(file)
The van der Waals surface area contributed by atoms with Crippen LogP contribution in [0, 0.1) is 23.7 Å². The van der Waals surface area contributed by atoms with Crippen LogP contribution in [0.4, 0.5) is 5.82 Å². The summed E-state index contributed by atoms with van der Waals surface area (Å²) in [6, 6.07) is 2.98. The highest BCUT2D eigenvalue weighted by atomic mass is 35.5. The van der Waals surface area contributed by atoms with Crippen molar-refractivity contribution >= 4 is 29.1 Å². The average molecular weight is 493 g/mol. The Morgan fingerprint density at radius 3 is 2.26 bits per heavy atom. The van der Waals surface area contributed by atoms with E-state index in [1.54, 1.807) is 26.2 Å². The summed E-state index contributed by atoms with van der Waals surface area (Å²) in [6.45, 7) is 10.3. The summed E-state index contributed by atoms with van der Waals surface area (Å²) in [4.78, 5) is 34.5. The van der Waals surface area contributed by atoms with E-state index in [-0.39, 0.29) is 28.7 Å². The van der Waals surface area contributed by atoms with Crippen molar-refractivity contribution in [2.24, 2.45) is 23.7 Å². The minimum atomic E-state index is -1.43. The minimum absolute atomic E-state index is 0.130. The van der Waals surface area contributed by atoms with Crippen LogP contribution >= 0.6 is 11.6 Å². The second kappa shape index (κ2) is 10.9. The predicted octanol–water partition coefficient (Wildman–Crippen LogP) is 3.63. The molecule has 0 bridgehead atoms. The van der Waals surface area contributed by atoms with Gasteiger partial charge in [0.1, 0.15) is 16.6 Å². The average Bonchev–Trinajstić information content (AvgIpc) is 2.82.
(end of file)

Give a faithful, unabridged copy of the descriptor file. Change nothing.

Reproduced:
The van der Waals surface area contributed by atoms with Crippen LogP contribution in [0, 0.1) is 23.7 Å². The van der Waals surface area contributed by atoms with Crippen LogP contribution in [0.4, 0.5) is 5.82 Å². The summed E-state index contributed by atoms with van der Waals surface area (Å²) in [6, 6.07) is 2.98. The highest BCUT2D eigenvalue weighted by atomic mass is 35.5. The van der Waals surface area contributed by atoms with Crippen molar-refractivity contribution >= 4 is 29.1 Å². The average molecular weight is 493 g/mol. The Morgan fingerprint density at radius 3 is 2.26 bits per heavy atom. The van der Waals surface area contributed by atoms with E-state index in [1.54, 1.807) is 26.2 Å². The summed E-state index contributed by atoms with van der Waals surface area (Å²) in [6.45, 7) is 10.3. The summed E-state index contributed by atoms with van der Waals surface area (Å²) in [4.78, 5) is 34.5. The van der Waals surface area contributed by atoms with E-state index in [-0.39, 0.29) is 28.7 Å². The van der Waals surface area contributed by atoms with Crippen molar-refractivity contribution in [2.24, 2.45) is 23.7 Å². The minimum atomic E-state index is -1.43. The minimum absolute atomic E-state index is 0.130. The van der Waals surface area contributed by atoms with Crippen LogP contribution >= 0.6 is 11.6 Å². The second kappa shape index (κ2) is 10.9. The predicted octanol–water partition coefficient (Wildman–Crippen LogP) is 3.63. The molecule has 0 bridgehead atoms. The van der Waals surface area contributed by atoms with Gasteiger partial charge in [0.1, 0.15) is 16.6 Å². The average Bonchev–Trinajstić information content (AvgIpc) is 2.82.